Do you think you do??
Let me ask you this first:
Who says you want too much from it?
Who is it that’s asking?
Because it’s essentially irrelevant.
Wait – Did I just say it’s irrelevant?
I absolutely did.
It’s really nobody else’s business but yours.
And I am known to say quite the opposite to my couples about just about everything else.
Once you know what you want from your relationship , who is to say that you are asking too much?
Actually, never mind me asking.
It doesn’t really matter who the person is.
It could be the neighbor across the street, your best friend or family member – none of it really matters one bit.
Because of the bottom line.
Wait, what’s the bottom line?
The way I look at it, the only way that you would think you want too much from your relationship is that either
A. You are told you want too much from your relationship (from someone who isn’t willing to give more)
B. You see other relationships that just wouldn’t meet your criteria because of their lack of something or another
Am I right?
Here is why the bottom line matters.
Because the bottom line is this:
If this other person wants less out of their relationship, that’s on them.
If they are satisfied and can be happy with less, that’s just fine.
But just because that’s the case for them doesn’t mean it has to be the case for you.
And just because they are happy with less doesn’t mean you can’t expect or desire more for your own relationship.
And, like I said before, you are the only judge of that.
You are the one walking in your shoes.
You get to do this on your own.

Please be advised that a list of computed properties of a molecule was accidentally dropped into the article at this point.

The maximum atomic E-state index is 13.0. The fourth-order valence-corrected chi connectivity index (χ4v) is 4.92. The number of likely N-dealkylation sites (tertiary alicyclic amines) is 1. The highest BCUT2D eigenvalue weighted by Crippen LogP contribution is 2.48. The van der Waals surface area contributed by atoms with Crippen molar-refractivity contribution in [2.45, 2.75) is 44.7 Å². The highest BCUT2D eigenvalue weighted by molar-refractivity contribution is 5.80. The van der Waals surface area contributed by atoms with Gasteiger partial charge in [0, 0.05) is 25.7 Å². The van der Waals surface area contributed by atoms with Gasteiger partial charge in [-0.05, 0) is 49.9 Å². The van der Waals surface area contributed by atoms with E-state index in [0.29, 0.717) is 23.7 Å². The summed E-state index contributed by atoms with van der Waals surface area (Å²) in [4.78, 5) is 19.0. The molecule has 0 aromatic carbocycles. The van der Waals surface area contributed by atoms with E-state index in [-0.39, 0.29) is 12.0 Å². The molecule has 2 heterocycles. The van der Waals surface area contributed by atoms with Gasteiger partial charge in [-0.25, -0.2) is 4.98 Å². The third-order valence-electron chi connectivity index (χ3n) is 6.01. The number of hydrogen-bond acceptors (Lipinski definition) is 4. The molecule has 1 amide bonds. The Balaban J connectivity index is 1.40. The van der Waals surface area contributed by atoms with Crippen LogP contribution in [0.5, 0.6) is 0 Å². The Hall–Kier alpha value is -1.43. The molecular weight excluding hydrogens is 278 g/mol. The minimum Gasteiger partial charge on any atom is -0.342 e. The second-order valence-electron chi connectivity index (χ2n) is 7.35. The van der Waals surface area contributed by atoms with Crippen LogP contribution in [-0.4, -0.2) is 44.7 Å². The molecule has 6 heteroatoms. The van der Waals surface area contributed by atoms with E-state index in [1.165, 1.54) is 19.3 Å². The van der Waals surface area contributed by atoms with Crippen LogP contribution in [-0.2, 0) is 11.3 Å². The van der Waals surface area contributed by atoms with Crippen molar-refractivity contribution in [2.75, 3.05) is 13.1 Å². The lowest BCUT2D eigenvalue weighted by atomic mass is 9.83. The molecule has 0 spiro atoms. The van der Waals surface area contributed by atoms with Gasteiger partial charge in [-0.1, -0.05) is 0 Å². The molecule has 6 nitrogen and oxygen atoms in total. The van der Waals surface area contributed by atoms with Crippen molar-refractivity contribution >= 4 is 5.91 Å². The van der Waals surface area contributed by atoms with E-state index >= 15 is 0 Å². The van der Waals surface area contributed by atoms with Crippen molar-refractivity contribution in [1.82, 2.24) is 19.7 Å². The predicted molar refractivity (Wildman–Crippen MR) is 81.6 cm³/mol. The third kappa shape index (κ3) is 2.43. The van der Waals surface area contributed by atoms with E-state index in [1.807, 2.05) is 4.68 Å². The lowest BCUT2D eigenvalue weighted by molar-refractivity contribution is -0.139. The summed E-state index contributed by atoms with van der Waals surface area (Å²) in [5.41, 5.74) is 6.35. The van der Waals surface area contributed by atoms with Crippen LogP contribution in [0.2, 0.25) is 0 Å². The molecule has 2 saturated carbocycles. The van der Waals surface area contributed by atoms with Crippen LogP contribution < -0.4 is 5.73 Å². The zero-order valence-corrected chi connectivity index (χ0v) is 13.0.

Or with your spouse, likely.
BUT – You get to make this decision for yourself.
And then you sit with it OR you act on it.
This is real.
Real life sort of real.
That’s why we are talking about it.
So, here goes:
–Just because your sister or brother doesn’t care about their significant other’s education doesn’t mean that you can’t be looking for someone with a PhD.
–Just because your best friend is fine with her husband being out of town hunting every weekend doesn’t mean that you have to be.
–Just because your buddy at work doesn’t need occasional PDA from his wife doesn’t mean that you should lower the bar for yourself.
–Just because your parents were used to not talking for weeks after a big fight doesn’t mean that’s something you have to get accustomed to.
Do any of these resonate?
The only two people that matter in this equation is you and your spouse.
And really, when you and your spouse are not in agreement about some of these things, you are the one and the only person who has to figure that out for yourself.
Ain’t nobody coming and doin’ it.
Here’s the good news.
Once you have it figured out, then you know exactly what you are looking for.
And what you are not.
You’ve got to pay attention to this one.
Maybe you should write it down.
There is no. one. right. answer.
That also means – there is no wrong answer.
What you want and what your best friend wants may not align.
And that is just fine.
‘Cause you are not the same people.
And you are bound to want different things.
What you wanted in your relationship a decade ago – or whenever it was that you two first met – may or may NOT be what you are looking for in your relationship now.
That’s not to say that some of it can’t be the same.
Another part of it may need to shift.
Because we change, our relationships change.
And so do our expectations and desires.
What may have worked for you even a year, month or a week ago – might not work today. And if it’s not working anymore, you had better raise your hand and address it.
The better you are able to communicate that to your spouse, the more likely you are to get what you want.
The more of what you both are able to get from each other, the more real and meaningful your relationship will end up being.
So stop looking around.
Stop obsessing and overanalyzing and triple-checking.
Treat the rest of the world is as if it were non-existent.
It’s just you and your spouse.
How good can you make it?!?
(And yes, that is a Dare.)